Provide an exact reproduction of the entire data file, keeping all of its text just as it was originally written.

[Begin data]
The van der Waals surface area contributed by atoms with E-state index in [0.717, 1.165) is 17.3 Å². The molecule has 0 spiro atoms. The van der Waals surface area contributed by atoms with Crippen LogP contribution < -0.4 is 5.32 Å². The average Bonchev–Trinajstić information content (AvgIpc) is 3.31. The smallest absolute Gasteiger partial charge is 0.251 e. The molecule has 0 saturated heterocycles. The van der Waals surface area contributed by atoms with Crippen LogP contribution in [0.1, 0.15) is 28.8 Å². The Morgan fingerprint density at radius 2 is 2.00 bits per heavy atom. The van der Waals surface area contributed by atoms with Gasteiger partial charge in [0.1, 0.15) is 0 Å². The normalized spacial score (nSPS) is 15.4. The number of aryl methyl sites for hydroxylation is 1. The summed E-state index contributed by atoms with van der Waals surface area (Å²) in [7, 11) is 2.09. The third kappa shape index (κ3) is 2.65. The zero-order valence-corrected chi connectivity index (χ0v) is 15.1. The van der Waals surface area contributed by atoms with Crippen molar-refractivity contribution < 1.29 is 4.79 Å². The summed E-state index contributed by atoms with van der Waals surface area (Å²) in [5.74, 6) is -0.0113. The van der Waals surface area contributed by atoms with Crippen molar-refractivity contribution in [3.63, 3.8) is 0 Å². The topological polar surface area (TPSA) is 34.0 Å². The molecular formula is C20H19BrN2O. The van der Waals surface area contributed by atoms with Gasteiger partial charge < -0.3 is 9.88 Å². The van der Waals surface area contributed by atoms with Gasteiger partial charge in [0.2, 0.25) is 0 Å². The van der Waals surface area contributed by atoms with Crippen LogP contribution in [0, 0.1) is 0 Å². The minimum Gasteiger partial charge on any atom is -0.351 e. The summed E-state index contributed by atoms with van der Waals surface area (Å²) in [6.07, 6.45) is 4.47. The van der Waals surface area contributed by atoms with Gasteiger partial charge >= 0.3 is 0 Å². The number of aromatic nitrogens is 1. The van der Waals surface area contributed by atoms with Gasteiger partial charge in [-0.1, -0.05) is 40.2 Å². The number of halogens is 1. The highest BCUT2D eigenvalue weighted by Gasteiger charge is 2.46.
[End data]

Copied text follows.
The van der Waals surface area contributed by atoms with E-state index in [0.717, 1.165) is 17.3 Å². The molecule has 0 spiro atoms. The van der Waals surface area contributed by atoms with Crippen LogP contribution < -0.4 is 5.32 Å². The average Bonchev–Trinajstić information content (AvgIpc) is 3.31. The smallest absolute Gasteiger partial charge is 0.251 e. The molecule has 0 saturated heterocycles. The van der Waals surface area contributed by atoms with Crippen LogP contribution in [0.1, 0.15) is 28.8 Å². The Morgan fingerprint density at radius 2 is 2.00 bits per heavy atom. The van der Waals surface area contributed by atoms with Gasteiger partial charge in [0.1, 0.15) is 0 Å². The normalized spacial score (nSPS) is 15.4. The number of aryl methyl sites for hydroxylation is 1. The summed E-state index contributed by atoms with van der Waals surface area (Å²) in [7, 11) is 2.09. The third kappa shape index (κ3) is 2.65. The zero-order valence-corrected chi connectivity index (χ0v) is 15.1. The van der Waals surface area contributed by atoms with Crippen molar-refractivity contribution < 1.29 is 4.79 Å². The summed E-state index contributed by atoms with van der Waals surface area (Å²) in [5.74, 6) is -0.0113. The van der Waals surface area contributed by atoms with Crippen molar-refractivity contribution in [3.63, 3.8) is 0 Å². The topological polar surface area (TPSA) is 34.0 Å². The molecular formula is C20H19BrN2O. The van der Waals surface area contributed by atoms with Gasteiger partial charge < -0.3 is 9.88 Å². The van der Waals surface area contributed by atoms with Gasteiger partial charge in [0.2, 0.25) is 0 Å². The van der Waals surface area contributed by atoms with Crippen LogP contribution in [0, 0.1) is 0 Å². The minimum Gasteiger partial charge on any atom is -0.351 e. The summed E-state index contributed by atoms with van der Waals surface area (Å²) in [6.07, 6.45) is 4.47. The van der Waals surface area contributed by atoms with Gasteiger partial charge >= 0.3 is 0 Å². The number of aromatic nitrogens is 1. The van der Waals surface area contributed by atoms with Gasteiger partial charge in [-0.1, -0.05) is 40.2 Å². The number of halogens is 1. The highest BCUT2D eigenvalue weighted by Gasteiger charge is 2.46.